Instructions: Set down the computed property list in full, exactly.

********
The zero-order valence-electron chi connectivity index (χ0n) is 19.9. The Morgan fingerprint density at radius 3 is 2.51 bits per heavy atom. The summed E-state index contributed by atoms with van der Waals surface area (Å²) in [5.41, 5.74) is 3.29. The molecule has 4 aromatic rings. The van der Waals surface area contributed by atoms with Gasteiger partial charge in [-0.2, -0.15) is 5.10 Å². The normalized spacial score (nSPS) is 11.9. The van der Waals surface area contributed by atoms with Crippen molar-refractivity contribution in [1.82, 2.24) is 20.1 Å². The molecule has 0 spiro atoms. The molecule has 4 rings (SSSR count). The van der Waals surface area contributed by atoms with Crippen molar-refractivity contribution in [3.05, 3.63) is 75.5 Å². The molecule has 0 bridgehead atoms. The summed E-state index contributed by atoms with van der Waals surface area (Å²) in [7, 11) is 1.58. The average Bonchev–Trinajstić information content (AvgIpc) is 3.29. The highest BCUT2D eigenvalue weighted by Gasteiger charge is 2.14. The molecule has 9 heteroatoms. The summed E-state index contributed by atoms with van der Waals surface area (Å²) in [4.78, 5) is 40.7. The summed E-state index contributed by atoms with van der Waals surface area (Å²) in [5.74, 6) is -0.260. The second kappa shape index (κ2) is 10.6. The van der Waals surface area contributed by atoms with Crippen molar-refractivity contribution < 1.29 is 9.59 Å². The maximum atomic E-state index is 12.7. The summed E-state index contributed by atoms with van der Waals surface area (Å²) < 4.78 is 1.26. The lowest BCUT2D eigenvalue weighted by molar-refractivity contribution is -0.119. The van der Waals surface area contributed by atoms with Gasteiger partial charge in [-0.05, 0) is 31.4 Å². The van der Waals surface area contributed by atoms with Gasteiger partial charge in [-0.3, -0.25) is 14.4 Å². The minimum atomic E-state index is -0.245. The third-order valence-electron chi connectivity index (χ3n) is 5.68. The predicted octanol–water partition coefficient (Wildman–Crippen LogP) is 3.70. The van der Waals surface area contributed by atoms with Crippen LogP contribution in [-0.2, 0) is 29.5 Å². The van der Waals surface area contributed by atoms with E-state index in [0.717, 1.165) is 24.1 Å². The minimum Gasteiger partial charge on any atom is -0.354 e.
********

The zero-order valence-electron chi connectivity index (χ0n) is 19.9. The Morgan fingerprint density at radius 3 is 2.51 bits per heavy atom. The summed E-state index contributed by atoms with van der Waals surface area (Å²) in [5.41, 5.74) is 3.29. The molecule has 4 aromatic rings. The van der Waals surface area contributed by atoms with Gasteiger partial charge in [-0.2, -0.15) is 5.10 Å². The normalized spacial score (nSPS) is 11.9. The van der Waals surface area contributed by atoms with Crippen molar-refractivity contribution in [1.82, 2.24) is 20.1 Å². The molecule has 0 spiro atoms. The molecule has 4 rings (SSSR count). The van der Waals surface area contributed by atoms with Crippen molar-refractivity contribution in [3.05, 3.63) is 75.5 Å². The molecule has 0 bridgehead atoms. The summed E-state index contributed by atoms with van der Waals surface area (Å²) in [7, 11) is 1.58. The average Bonchev–Trinajstić information content (AvgIpc) is 3.29. The highest BCUT2D eigenvalue weighted by Gasteiger charge is 2.14. The molecule has 9 heteroatoms. The summed E-state index contributed by atoms with van der Waals surface area (Å²) in [4.78, 5) is 40.7. The summed E-state index contributed by atoms with van der Waals surface area (Å²) in [5.74, 6) is -0.260. The second kappa shape index (κ2) is 10.6. The van der Waals surface area contributed by atoms with Crippen molar-refractivity contribution < 1.29 is 9.59 Å². The maximum atomic E-state index is 12.7. The summed E-state index contributed by atoms with van der Waals surface area (Å²) < 4.78 is 1.26. The lowest BCUT2D eigenvalue weighted by molar-refractivity contribution is -0.119. The van der Waals surface area contributed by atoms with Gasteiger partial charge in [-0.05, 0) is 31.4 Å². The van der Waals surface area contributed by atoms with Gasteiger partial charge in [-0.3, -0.25) is 14.4 Å². The minimum atomic E-state index is -0.245. The third-order valence-electron chi connectivity index (χ3n) is 5.68. The predicted octanol–water partition coefficient (Wildman–Crippen LogP) is 3.70. The van der Waals surface area contributed by atoms with Crippen LogP contribution in [-0.2, 0) is 29.5 Å². The van der Waals surface area contributed by atoms with E-state index in [0.717, 1.165) is 24.1 Å². The minimum Gasteiger partial charge on any atom is -0.354 e.